The Pozen Prize for Innovative Schools was created by Boston Foundation donors Robert and Elizabeth Pozen to recognize schools that consistently boost students’ achievements through innovative models, programs and practices.
Each year, a subset of Greater Boston autonomous schools -- pilot, innovation, Horace Mann and Commonwealth Charter schools -- that meet a set of quantitative standards for student performance are invited to apply for a prize of up to $75,000. Applications are reviewed by a panel, and finalists are given the opportunity to host a visiting team to demonstrate their innovative practices. Each May, the prize is awarded at the Boston Foundation, with a runner-up chosen to receive $10,000. In addition, the winner and runner-up are highlighted in publications and blog posts designed to catalog some of the remarkable innovations going on in schools across Massachusetts.
Established as a Commonwealth Charter School in 2013, Pioneer Charter School of Science II (PCSS II) enrolls 370 students in grades 7-12, with a student body that is roughly 75% students of color (versus just over 30% for the Saugus Public Schools). Even during the pandemic, PCSS II has maintained exceptionally high attendance rates. PCSS II achieved a 100% graduation rate for its Class of 2020, with MCAS scores significantly above the state and city averages. PCSS II was recently ranked #4 of all Massachusetts public high schools by U.S. News and World Report.
Beginning in 2018, the Boston Foundation and the Rennie Center for Education Research & Policy have developed and released a case study on the effective practices of the prior year's Pozen Prize winner. The 2017 report looked at how the Winter Hill Community Innovation School in Somerville and the Paul Revere Innovation School in Revere underwent rapid school improvement by supporting students’ social, emotional, and intellectual needs, using school-based decision-making to accelerate student learning.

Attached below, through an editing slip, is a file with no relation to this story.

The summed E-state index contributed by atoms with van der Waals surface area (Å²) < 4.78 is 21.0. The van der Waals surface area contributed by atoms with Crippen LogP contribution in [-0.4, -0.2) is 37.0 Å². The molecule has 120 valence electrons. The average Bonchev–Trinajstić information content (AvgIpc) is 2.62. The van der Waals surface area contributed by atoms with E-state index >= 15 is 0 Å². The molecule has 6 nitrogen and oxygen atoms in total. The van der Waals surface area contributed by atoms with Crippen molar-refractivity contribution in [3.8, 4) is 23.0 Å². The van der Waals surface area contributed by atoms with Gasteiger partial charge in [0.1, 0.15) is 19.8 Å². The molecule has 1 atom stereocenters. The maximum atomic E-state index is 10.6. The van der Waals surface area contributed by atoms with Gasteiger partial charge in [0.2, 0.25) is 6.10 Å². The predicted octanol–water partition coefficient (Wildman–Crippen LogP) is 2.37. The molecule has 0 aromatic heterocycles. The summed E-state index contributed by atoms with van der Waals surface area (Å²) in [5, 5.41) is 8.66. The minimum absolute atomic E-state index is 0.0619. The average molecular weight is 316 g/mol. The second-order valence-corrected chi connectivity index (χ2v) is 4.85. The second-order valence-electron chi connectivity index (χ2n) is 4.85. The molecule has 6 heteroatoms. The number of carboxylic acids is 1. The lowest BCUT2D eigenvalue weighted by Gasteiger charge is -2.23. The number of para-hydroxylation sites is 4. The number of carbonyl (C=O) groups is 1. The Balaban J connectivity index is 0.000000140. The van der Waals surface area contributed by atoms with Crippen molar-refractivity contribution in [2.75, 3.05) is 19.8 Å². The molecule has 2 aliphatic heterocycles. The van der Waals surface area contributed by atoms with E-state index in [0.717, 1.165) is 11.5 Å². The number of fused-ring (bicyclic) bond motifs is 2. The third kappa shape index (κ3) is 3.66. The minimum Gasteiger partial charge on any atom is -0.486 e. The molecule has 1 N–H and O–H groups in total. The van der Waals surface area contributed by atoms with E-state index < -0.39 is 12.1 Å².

The Banneker's rigorous STEM curriculum, built on high expectations and student supports, is interwoven with a rich student program called “The Banneker Experience."Read the prize announcement
The Edward M. Kennedy Academy for Health Careers leverages its status as a Horace Mann Charter School within the Boston Public Schools to create a powerful and effective alternative to traditional vocational programs.Read the prize announcement
Winter Hill has modeled a number of innovations that have since spread to other Somerville schools, including inclusionary practices for students with autism, school-wide use of Responsive Classroom, and the incorporation of school climate surveys in school improvement plans.Read the prize announcement
Part of the Match Charter Public School in Boston, Match combines a supportive culture and academic rigor to drive successful outcomes for its diverse student body.Read the prize announcement
Widely recognized for its stellar academic performance, the Brooke schools were recognized for using their autonomy to create positive learning environments that set students up for excellence in high school and beyond.Read the prize announcement
The first year of the Pozen Prize focused on high schools, and Boston Prep in Hyde Park captured the prize for its quantitative success and innovative support model that supports students in middle school, high school and even after graduation into college.Read the prize announcement